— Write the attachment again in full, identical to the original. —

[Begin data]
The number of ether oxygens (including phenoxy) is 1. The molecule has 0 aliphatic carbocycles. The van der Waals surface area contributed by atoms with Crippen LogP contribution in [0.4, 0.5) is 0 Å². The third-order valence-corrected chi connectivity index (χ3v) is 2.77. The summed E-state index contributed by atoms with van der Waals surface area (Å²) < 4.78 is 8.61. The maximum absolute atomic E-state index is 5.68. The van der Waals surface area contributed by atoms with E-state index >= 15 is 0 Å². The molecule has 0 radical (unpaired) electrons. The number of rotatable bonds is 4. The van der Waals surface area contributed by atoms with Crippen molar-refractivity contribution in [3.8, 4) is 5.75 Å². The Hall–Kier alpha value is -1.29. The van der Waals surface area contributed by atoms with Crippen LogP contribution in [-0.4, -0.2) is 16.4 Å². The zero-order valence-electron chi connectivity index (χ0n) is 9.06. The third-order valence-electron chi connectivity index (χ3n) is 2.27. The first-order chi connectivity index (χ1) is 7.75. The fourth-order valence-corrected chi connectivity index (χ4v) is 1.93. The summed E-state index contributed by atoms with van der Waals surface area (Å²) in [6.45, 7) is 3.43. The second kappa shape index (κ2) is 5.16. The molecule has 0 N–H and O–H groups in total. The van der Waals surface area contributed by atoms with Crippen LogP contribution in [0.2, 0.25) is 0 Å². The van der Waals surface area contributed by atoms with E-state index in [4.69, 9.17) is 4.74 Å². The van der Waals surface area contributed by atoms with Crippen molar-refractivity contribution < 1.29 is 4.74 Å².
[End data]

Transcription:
The number of ether oxygens (including phenoxy) is 1. The molecule has 0 aliphatic carbocycles. The van der Waals surface area contributed by atoms with Crippen LogP contribution in [0.4, 0.5) is 0 Å². The third-order valence-corrected chi connectivity index (χ3v) is 2.77. The summed E-state index contributed by atoms with van der Waals surface area (Å²) < 4.78 is 8.61. The maximum absolute atomic E-state index is 5.68. The van der Waals surface area contributed by atoms with E-state index >= 15 is 0 Å². The molecule has 0 radical (unpaired) electrons. The number of rotatable bonds is 4. The van der Waals surface area contributed by atoms with Crippen molar-refractivity contribution in [3.8, 4) is 5.75 Å². The Hall–Kier alpha value is -1.29. The van der Waals surface area contributed by atoms with Crippen LogP contribution in [-0.4, -0.2) is 16.4 Å². The zero-order valence-electron chi connectivity index (χ0n) is 9.06. The third-order valence-electron chi connectivity index (χ3n) is 2.27. The first-order chi connectivity index (χ1) is 7.75. The fourth-order valence-corrected chi connectivity index (χ4v) is 1.93. The summed E-state index contributed by atoms with van der Waals surface area (Å²) in [6.45, 7) is 3.43. The second kappa shape index (κ2) is 5.16. The molecule has 0 N–H and O–H groups in total. The van der Waals surface area contributed by atoms with Crippen LogP contribution in [0.2, 0.25) is 0 Å². The van der Waals surface area contributed by atoms with E-state index in [4.69, 9.17) is 4.74 Å². The van der Waals surface area contributed by atoms with Crippen molar-refractivity contribution < 1.29 is 4.74 Å².